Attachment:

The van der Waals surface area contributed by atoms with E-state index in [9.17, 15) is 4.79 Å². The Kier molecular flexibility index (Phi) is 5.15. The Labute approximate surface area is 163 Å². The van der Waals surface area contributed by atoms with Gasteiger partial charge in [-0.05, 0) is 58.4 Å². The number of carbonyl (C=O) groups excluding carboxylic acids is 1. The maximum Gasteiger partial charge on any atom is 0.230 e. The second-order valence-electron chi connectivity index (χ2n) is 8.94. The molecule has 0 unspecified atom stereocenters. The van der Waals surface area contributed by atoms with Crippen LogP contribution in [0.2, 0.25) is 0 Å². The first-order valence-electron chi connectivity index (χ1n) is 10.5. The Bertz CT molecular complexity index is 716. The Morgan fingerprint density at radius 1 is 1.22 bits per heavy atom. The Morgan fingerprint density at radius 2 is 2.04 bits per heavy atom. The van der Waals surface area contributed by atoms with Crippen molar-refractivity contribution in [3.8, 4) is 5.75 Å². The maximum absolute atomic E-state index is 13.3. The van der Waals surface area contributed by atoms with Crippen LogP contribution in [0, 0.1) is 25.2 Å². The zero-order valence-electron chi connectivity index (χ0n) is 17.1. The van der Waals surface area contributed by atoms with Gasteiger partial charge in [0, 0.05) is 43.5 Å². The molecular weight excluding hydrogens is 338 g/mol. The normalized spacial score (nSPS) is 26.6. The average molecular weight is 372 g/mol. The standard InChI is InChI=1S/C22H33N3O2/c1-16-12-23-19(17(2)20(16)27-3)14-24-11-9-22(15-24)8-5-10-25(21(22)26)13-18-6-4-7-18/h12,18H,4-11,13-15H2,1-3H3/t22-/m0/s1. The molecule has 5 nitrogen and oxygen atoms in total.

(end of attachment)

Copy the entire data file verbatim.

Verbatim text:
The van der Waals surface area contributed by atoms with E-state index in [9.17, 15) is 4.79 Å². The Kier molecular flexibility index (Phi) is 5.15. The Labute approximate surface area is 163 Å². The van der Waals surface area contributed by atoms with Gasteiger partial charge in [-0.05, 0) is 58.4 Å². The number of carbonyl (C=O) groups excluding carboxylic acids is 1. The maximum Gasteiger partial charge on any atom is 0.230 e. The second-order valence-electron chi connectivity index (χ2n) is 8.94. The molecule has 0 unspecified atom stereocenters. The van der Waals surface area contributed by atoms with Crippen LogP contribution in [0.2, 0.25) is 0 Å². The first-order valence-electron chi connectivity index (χ1n) is 10.5. The Bertz CT molecular complexity index is 716. The Morgan fingerprint density at radius 1 is 1.22 bits per heavy atom. The Morgan fingerprint density at radius 2 is 2.04 bits per heavy atom. The van der Waals surface area contributed by atoms with Crippen molar-refractivity contribution in [3.8, 4) is 5.75 Å². The maximum absolute atomic E-state index is 13.3. The van der Waals surface area contributed by atoms with Crippen LogP contribution in [0, 0.1) is 25.2 Å². The zero-order valence-electron chi connectivity index (χ0n) is 17.1. The van der Waals surface area contributed by atoms with Gasteiger partial charge in [0, 0.05) is 43.5 Å². The molecular weight excluding hydrogens is 338 g/mol. The normalized spacial score (nSPS) is 26.6. The average molecular weight is 372 g/mol. The standard InChI is InChI=1S/C22H33N3O2/c1-16-12-23-19(17(2)20(16)27-3)14-24-11-9-22(15-24)8-5-10-25(21(22)26)13-18-6-4-7-18/h12,18H,4-11,13-15H2,1-3H3/t22-/m0/s1. The molecule has 5 nitrogen and oxygen atoms in total.